NBC News - May 6, 2020
At the end of another long shift treating coronavirus patients, Dr. Hadi Halazun opened his Facebook page to find a man insisting to him that "no one's dying" and that the coronavirus is "fake news" drummed up by the news media.
Hadi tried to engage and explain his firsthand experience with the virus. In reply, another user insinuated that he wasn't a real doctor, saying pictures from his profile showing him at concerts and music festivals proved it.
"I told them: 'I am a real doctor. There are 200 people in my hospital's ICU,'" said Halazun, a cardiologist in New York. "And they said, 'Give me your credentials.' I engaged with them, and they kicked me off their wall."
"I left work and I felt so deflated. I let it get to me."
Halazun, like many other health care professionals, is dealing with a bombardment of misinformation and harassment from conspiracy theorists, some of whom have moved beyond posting online to pressing doctors for proof of the severity of the pandemic.
And it's taking a toll. Halazun said dealing with conspiracy theorists is the "second most painful thing I've had to deal with, other than separation of families from their loved one."
Several other doctors shared similar experiences, saying that they regularly had to treat patients who had sought care too late because of conspiracy theories spread on social media and that social media companies have to do more to counteract the forces that spread lies for profit.
Dr. Duncan Maru, a physician and epidemiologist in Queens, New York, said he had heard from colleagues that a young patient had come into the emergency room last week with damage to his intestinal tract after having ingested bleach. The incident occurred just days after President Donald Trump suggested that "injection" of disinfectants should be researched as a potential coronavirus treatment.
"Folks delaying seeking care or, taking the most extreme case, somebody drinking bleach as a result of structural factors just underlines the fact that we have not protected the public from disinformation," Maru said.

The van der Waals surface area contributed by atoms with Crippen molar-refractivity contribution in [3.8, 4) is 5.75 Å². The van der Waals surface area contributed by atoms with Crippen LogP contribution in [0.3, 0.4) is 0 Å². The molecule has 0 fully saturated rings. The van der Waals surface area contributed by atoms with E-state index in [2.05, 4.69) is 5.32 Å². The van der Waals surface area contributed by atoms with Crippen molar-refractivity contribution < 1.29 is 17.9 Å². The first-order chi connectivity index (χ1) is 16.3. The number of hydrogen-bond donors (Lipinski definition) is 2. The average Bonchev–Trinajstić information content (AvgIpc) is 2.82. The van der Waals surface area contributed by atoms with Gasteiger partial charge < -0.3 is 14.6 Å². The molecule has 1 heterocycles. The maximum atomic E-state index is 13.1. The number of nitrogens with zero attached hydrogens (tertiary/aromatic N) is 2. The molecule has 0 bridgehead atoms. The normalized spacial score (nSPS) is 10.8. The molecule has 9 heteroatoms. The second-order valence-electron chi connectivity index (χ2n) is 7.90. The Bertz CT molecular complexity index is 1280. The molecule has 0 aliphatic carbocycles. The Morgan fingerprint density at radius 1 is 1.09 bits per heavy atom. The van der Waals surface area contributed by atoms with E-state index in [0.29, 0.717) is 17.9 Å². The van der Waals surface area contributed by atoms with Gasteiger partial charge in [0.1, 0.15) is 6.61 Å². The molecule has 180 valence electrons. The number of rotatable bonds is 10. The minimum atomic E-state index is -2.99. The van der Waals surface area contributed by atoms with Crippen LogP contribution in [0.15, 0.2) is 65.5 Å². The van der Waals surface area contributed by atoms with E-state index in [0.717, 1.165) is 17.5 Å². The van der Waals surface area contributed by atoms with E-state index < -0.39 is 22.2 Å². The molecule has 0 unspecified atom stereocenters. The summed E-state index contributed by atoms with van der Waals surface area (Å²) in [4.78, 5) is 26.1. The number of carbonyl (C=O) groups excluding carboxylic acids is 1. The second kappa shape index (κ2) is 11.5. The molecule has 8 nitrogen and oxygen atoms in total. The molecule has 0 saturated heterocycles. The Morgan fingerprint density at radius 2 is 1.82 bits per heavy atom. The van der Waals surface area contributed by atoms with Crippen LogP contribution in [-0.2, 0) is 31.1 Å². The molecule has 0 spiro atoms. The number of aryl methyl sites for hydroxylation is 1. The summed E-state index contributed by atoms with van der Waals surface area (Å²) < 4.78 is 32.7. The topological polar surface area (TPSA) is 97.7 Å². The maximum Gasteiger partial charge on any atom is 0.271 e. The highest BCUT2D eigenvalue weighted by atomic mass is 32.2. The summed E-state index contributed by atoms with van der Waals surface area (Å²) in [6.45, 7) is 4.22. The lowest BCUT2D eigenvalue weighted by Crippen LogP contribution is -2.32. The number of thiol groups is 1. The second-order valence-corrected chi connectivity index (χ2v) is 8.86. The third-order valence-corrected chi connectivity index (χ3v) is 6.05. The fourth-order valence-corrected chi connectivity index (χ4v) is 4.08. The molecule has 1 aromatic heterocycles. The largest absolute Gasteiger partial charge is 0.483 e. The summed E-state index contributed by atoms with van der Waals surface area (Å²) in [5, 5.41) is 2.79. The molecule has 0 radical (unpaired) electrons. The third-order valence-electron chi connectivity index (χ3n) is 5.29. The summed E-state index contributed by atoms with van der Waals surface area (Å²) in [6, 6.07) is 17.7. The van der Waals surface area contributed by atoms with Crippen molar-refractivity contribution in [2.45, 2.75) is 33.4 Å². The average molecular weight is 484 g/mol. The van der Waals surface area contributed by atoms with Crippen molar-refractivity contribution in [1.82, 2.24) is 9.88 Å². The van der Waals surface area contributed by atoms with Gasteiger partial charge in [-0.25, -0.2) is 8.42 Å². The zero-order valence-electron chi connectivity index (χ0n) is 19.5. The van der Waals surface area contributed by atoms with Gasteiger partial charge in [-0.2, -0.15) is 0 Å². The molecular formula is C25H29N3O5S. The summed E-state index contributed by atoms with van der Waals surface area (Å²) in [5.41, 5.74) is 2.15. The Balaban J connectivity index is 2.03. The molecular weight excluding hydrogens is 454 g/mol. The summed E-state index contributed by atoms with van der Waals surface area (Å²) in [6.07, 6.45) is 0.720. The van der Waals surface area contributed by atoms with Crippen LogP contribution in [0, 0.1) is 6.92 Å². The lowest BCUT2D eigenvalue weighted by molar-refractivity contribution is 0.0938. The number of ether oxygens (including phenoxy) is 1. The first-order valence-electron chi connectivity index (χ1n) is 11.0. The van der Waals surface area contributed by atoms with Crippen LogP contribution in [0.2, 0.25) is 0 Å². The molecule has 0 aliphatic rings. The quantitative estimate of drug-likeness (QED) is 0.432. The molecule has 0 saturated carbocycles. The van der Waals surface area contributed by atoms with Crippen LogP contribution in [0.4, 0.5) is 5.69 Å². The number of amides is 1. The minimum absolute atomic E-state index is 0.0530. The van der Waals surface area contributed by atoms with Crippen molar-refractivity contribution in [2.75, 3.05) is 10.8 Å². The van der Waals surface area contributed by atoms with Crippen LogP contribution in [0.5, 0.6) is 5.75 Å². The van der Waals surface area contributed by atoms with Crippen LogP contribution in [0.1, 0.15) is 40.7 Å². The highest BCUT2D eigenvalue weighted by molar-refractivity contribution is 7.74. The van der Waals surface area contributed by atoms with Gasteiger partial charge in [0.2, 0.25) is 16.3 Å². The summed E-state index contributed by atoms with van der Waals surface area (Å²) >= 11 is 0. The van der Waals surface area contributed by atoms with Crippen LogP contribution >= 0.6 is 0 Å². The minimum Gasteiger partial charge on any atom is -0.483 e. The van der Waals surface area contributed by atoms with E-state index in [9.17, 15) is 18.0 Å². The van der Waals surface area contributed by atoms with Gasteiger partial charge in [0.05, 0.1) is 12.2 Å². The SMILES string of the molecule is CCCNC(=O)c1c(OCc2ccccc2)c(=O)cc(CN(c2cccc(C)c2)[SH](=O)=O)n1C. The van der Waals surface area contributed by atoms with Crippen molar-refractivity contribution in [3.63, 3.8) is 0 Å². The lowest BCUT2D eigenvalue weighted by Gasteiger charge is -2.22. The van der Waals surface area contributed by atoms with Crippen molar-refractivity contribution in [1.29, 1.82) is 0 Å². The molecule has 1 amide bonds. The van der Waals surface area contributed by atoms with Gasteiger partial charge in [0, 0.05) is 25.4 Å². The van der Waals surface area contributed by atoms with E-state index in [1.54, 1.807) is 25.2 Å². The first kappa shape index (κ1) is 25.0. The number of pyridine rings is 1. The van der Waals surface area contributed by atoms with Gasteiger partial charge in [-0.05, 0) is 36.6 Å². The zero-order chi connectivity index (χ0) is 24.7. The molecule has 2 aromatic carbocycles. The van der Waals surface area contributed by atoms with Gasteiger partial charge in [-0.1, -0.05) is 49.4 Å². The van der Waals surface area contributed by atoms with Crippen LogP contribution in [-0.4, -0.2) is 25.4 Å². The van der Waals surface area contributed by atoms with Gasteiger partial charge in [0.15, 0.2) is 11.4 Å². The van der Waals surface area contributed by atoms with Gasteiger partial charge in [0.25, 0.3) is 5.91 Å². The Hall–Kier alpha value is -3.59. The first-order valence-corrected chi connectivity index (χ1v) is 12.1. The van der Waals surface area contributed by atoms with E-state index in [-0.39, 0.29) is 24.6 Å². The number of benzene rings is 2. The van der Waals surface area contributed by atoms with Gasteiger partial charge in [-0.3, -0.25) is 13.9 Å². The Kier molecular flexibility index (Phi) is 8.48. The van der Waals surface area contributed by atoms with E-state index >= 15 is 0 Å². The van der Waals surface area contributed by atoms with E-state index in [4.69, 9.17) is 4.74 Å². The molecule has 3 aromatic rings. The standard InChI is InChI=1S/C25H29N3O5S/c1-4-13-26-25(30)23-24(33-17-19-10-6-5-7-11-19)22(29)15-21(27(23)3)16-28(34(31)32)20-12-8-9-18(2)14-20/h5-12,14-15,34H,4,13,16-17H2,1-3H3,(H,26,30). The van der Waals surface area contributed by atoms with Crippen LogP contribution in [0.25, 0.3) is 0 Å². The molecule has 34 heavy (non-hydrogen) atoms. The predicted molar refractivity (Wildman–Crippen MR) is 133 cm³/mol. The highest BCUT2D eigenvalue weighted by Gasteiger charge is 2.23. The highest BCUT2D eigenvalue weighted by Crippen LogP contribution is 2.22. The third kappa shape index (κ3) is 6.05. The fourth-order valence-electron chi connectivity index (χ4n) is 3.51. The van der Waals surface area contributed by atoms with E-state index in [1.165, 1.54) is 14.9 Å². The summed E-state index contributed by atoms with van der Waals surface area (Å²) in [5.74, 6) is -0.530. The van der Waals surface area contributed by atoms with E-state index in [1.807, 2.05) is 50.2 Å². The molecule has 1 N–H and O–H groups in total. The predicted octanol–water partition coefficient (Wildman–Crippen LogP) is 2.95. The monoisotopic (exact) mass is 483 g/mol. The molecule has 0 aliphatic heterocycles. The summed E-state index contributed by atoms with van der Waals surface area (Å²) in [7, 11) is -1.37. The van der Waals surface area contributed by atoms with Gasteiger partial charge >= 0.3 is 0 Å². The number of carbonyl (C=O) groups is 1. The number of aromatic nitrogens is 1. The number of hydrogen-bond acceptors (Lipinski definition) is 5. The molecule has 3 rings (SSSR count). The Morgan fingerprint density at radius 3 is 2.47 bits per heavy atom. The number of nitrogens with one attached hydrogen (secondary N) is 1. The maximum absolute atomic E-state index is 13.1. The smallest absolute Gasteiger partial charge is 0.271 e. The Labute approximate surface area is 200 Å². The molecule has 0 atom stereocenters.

The structural factors in this case include Facebook, YouTube and Twitter, which have struggled to contain the spread of misinformation, some of it coming from positions of authority.
Social networks have taken a variety of steps in recent weeks to thwart misinformation, such as providing dedicated portals for vetted information from public health officials and banning content related to conspiracy theories around 5G wireless technology.
Despite the efforts, the distribution networks built up in recent years by fringe media personalities and activists on tech platforms and through websites have proven resilient.
Whitney Phillips, a assistant professor of communications who studies the spread of disinformation at Syracuse University, said the coronavirus outbreak offers a look at how conspiracy thinking is now, in some ways, more organized.
"With conspiracy theories, the reason they're impervious to fact-checking is that they have become a way of being in the world for believers," Phillips said. "It isn't just one narrative that you can debunk. It is a holistic way of being in the world that has been reinforced by all the other bulls--- that these platforms have allowed people to consume for years."
Organized harassment campaigns, lies and urban legends targeting doctors are a real-life symptom of what the World Health Organization dubbed the "infodemic" as the coronavirus started to spread throughout the world earlier this year.
Halazun has since stopped engaging with the trolls on Facebook, some of whom claimed that "the hospitals are empty" and that the virus was part of a plot to vaccinate or microchip U.S. citizens — just two of the many conspiracy theories that have swirled around the coronavirus.
But he was still left with big questions: How can people believe this stuff? And do they understand the algorithms and opportunistic extremists that led them to believe it? ...
Read full report at NBC News